When I looked at 89 companies to learn how to convert freemium customers to paid, I also reached out to 13 of them to understand what drives the conversion.
Any early indicator to better conversion from viewing the pricing page to signing up for a plan was time spent on the pricing page.
If customers spent very little time (less than any other page) on your pricing page, then they would either not sign up or sign up for the “free plan”.
If customers spent too much time (more than any other page) then they would not sign up at all.
If customers spent time in the “middle zone” of your other pages, they conversion rate to a paid plan was most likely.
This was even if you had a free option prominently featured on your pricing page.
So how do you figure that out. I am assuming most people start out using Google analytics.
On your Google analytics page you can navigate to All pages and look at the average time spent on page. (see below).
So why is this the case? There are 3 major reasons I learned:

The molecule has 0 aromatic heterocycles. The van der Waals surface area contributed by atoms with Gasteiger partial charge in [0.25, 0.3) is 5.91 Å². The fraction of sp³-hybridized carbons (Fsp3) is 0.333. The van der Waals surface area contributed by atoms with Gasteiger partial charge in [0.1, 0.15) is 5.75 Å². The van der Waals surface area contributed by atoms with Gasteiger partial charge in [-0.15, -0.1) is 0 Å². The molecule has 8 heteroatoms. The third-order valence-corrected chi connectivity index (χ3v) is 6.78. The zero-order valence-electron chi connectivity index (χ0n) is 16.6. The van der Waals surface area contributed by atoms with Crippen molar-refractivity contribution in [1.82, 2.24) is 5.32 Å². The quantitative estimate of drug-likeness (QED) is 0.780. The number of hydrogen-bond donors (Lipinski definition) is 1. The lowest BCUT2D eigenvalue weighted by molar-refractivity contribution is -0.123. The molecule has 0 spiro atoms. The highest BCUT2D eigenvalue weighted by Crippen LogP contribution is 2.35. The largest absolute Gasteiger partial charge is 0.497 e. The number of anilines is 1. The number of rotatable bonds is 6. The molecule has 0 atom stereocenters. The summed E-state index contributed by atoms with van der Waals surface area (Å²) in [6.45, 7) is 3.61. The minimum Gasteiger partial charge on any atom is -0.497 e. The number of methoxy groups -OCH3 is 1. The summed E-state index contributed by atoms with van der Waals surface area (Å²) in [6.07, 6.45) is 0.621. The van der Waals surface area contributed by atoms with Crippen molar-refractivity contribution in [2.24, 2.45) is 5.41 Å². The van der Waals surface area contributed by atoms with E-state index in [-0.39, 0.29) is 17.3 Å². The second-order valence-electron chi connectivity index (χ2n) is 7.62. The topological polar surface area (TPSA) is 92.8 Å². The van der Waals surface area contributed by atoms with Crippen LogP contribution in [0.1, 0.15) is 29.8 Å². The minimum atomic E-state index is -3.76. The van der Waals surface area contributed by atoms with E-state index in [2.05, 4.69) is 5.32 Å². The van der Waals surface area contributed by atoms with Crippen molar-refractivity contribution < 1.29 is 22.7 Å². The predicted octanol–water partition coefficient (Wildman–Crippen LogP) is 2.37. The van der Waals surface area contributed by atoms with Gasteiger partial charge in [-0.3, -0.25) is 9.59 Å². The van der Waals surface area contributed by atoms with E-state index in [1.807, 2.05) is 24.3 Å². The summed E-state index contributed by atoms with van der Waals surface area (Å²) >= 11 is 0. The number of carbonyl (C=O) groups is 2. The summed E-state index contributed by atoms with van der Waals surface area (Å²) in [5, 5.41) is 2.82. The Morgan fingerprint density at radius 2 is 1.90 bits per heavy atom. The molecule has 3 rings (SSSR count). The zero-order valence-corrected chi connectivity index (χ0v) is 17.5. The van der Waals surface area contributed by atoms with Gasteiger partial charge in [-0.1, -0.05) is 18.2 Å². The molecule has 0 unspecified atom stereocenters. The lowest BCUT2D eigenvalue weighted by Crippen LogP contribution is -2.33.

1. More time spent usually meant more options and more confusion for customers. When customers were given 3 pricing options (one of them being free) the conversions were higher, than when there were 5 pricing options. Not surprisingly even when the “free plan” was displayed “under the fold”, the conversions were the same. See below for what “Below the Fold” means.
2. More time spent on the page also indicated customers were reviewing other competitive options on other tabs. While less time meant customers had already made up their mind, so they were more likely to just “sign up and try”, it also meant the customer liked the options enough to try.
3. If the pricing option was the place where customers spent the least amount of time, than other pages, that was an indication that the customers were not ready to sign up and were “window shopping” alone. Either they did not have the pain point that your product addressed, or they were not in as much pain to even try the solution.
There were 2 exceptions that I found consistently among all the marketers I spoke with.
Not surprisingly, if the “referral source” of the customer was a search marketing campaign, and the time spent was the least, then the conversion rates were much higher than the referral sources.
If the referral source, was social and the time spent was more than other pages, then the conversion rates were much higher as well.
You can find referral source on Google analytics and correlate that to the time spent on pages.